They’re having a ceremony to retire our friend’s #47 jersey Friday. I heartily booed through the whole announcement (to the consternation of my section-mates). I am toying with the idea of buying a ticket and bringing a sign that says F*CK YOU TOM” or “THANKS FOR NOTHING, FROM NY”.

  • Rickey thinks that it’s far too early for a tearful postmortem of the 2010 season. While the trade deadline has come and gone, there are still more horrific ways that management can damange the future of this franchise. When it comes to soul shattering disappointment, this is a team that refuses to quit.

  • BlackCountryMet

    I reaally believed. I prevented myself from checking the score overnight, came home early from work turning down o/t and looked forward to the entire game and what I hoped would be a big performance. What a load of sh!te!! As soon as we failed to score the runners in the first I was like “uh oh here we go” and so it proved. I try to see positives where possible but this season is heading down the tubes fast!! I’m not as aware of people who were available to trade as most on here but no way should we trade our prospects. I’m focusing on next season now, 2 starters in the off season should see us in good stead to at least contend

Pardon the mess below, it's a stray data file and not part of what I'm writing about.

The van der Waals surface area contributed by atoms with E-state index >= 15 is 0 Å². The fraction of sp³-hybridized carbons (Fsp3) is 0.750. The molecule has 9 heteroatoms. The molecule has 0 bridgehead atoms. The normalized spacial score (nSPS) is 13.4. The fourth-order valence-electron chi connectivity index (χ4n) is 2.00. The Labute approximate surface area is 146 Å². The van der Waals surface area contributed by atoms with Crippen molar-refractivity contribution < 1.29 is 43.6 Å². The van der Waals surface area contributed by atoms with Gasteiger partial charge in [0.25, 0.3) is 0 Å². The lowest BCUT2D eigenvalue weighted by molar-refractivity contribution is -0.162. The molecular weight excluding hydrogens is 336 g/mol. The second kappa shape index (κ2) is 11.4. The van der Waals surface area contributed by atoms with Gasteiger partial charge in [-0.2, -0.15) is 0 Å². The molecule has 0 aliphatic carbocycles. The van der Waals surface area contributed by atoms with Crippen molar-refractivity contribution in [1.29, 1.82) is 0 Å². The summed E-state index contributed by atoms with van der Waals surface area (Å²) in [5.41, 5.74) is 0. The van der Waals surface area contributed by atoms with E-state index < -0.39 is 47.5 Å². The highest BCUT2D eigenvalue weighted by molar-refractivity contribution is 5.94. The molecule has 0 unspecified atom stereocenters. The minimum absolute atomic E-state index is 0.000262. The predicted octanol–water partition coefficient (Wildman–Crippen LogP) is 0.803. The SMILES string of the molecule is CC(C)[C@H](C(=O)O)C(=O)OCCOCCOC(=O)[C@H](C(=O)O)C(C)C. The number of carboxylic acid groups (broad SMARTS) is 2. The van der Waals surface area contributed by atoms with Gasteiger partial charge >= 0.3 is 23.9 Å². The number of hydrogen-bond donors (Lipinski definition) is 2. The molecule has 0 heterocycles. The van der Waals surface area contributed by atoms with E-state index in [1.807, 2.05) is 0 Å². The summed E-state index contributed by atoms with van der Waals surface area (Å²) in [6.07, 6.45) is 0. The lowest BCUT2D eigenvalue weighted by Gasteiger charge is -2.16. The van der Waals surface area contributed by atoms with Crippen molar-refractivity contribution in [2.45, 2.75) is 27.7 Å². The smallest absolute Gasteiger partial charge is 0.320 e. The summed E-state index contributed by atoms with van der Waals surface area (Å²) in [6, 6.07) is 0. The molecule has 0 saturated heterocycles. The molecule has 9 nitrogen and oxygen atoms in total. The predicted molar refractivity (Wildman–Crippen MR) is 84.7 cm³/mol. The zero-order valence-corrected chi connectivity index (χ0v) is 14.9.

• Jay

    Isn’t it amazing how the Wilpons are viewed as the enemy here? Mind you, most big-market city fans are fickle. Yankee and Red Sox fans have no doubt criticized their front offices on this or that particular decision over the years.

    But not as a matter of *general principle*.

    Brian Cashman is not seen as The Problem in the Bronx. Theo Epstein is not viewed as an adversary in Boston. The Wilpons are. The fans feel (rightly so, in my opinion) that these owners are standing in the way of credibility, progress, intelligence and winning.

    Take the quasi-“rebuilding” progress the Mets kind of, sort of seem to be doing (without any explicit declaration from management or ownership.) Many of us can see the rationale behind such a plan, but how many trust these owners to oversee a responsible rebuilding effort?